A Landscape Study on open access and monographs: Policies, funding and publishing in eight European countries
The primary goal of the Landscape Study is to gather comparable data and analysis of the Knowledge Exchange (KE) countries (Germany, Finland, United Kingdom, Netherlands, Denmark) plus Norway, Austria and France (who joined KE after te project began). This includes the costs of OA books; the fees being charged for OA books; the range of non-BPC models; the adoption of OA policies for books by funders (both public and private), universities, and publishers. An overview of OA book publishing will be presented through a typology of book publishers, their business models, and OA book publishing models and policies that brings out the various national differences as well as similarities.
Eelco Ferwerda (OAPEN), Frances Pinter (Knowledge Unlatched) and Niels Stern (Nordic Council of Ministers) are acting as joint Principal Investigators, with support from Lucy Montgomery (Knowledge Unlatched/Curtin University) and Ronald Snijder (OAPEN).
Financial support for the study comes from Knowledge Exchange (KE), the Current Research Information System in Norway (CRIStin), the Austrian Science Fund (FWF), and the French library consortium Couperin.
Knowledge Unlatched Research part of European Union funded Open Access project: OPERAS-D
KU Research is delighted to be part of the European Commission eInfrastructure Science Cloud project Design for Open Access Publications in European Research Areas for Social Sciences – OPERAS-D. The European Union has committed €408,000 to this important initiative, commencing in January 2017.
KU Research is one of five partner organisations involved in the OPERAS-D project, working with the National Centre for Scientific Research (France); the National Hellenic Research Foundation (Greece); the OAPEN Foundation (Netherlands and the Foundation German Humanities Institutes Abroad (Germany). Together, these partners are working towards robust e-infrastructure for Open Access publications in the Social Sciences and Humanities.
The OPERAs Project
This project has received funding from the European Union’s Horizon 2020 research and innovation programme under grant agreement No 731031.
Knowledge Unlatched Research has been working with UCL Press and a team of researchers based at the Centre for Culture and Technology at Curtin University to explore the dissemination and impact of UCL Press books.
In May 2016 UCL Press invited KU Research to carry out a preliminary study of the dissemination and impact of UCL titles. The study, carried out in partnership with the Centre for Culture and Technology at Curtin University, explores the digital footprint of UCL Press’s open access books in their first year online. The project focuses on what usage data can tell us about where and how UCL Press books are being read; the efficacy of digital distribution approaches currently being used; and the impact of key events on the use of OA titles.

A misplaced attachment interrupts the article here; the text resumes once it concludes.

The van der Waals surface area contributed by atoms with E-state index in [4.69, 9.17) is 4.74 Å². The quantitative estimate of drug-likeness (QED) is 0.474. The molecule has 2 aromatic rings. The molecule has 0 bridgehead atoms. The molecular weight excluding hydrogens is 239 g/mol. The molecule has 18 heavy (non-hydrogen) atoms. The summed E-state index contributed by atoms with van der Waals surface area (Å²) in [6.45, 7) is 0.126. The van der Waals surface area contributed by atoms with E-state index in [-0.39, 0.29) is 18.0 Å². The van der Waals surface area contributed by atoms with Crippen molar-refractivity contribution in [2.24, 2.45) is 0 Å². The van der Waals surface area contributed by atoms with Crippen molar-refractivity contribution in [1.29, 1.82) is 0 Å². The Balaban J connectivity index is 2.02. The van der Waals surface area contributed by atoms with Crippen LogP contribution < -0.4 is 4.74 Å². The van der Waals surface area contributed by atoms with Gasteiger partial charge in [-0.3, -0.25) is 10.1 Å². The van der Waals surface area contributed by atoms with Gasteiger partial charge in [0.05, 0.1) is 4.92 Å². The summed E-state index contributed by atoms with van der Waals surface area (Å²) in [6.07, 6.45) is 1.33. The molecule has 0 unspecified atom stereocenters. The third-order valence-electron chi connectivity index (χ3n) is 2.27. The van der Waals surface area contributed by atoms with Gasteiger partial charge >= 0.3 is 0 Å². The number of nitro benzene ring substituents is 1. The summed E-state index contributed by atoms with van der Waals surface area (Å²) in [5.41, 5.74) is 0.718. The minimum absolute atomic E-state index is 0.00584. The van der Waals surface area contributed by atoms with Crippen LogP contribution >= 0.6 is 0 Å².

Pre-print of the publicly available journal article
Surveying the Scalability of OA Monographs in the Humanities and Social Sciences
In June 2016 the University of Michigan Library (U-M Library) and Knowledge Unlatched Research began a collaboration “to study and overcome remaining obstacles to the spread of Open Access (OA) scholarly publishing in the Humanities and Social Sciences (HSS).” We are now very pleased to announce that one product of this partnership will be a survey of academic librarians in the United States conducted by Christopher Barnes, PhD, a fellow at U-M Library and an LIS student in the School of Information.
The survey, released at the end of November 2016, targeted librarians involved in the decision-making process behind participation in OA initiatives targeting monographs in the HSS. Librarians currently considering joining an OA initiative, or who have declined to join, were also encouraged to participate. The goal was to determine the major impediments to the scalability of initiatives like KU from the perspective of collections staff, both in terms of increasing the number of participating libraries and the percentage of OA HSS monographs in their collections. Financial and budgetary concerns also featured prominently in the study, alongside issues like discoverability, preservation, and workflow.
Dr. Barnes conducted a series of follow-up interviews in early 2017 to add context and nuance to the survey responses. He presented his findings at the American Library Association in July 2017 along with a poster.
Exploring Usage of Open Access Books via the JSTOR Platform
JSTOR’s Open Access Books platform launched in October 2016. The first four publishers to submit content to the platform were UCL Press, University of Michigan Press, Cornell University Press and California University Press. The four presses commissioned KU Research to analyse this data in order to gain a greater understanding of the potential of open access to reach wide audiences. This will not only help inform the individual presses’ strategy but will also serve the wider scholarly community in providing concrete information about the benefits of open access publishing. The study will allow publishers to better understand how their OA content is being used, especially at the chapter level. Findings will be available towards the end of 2017.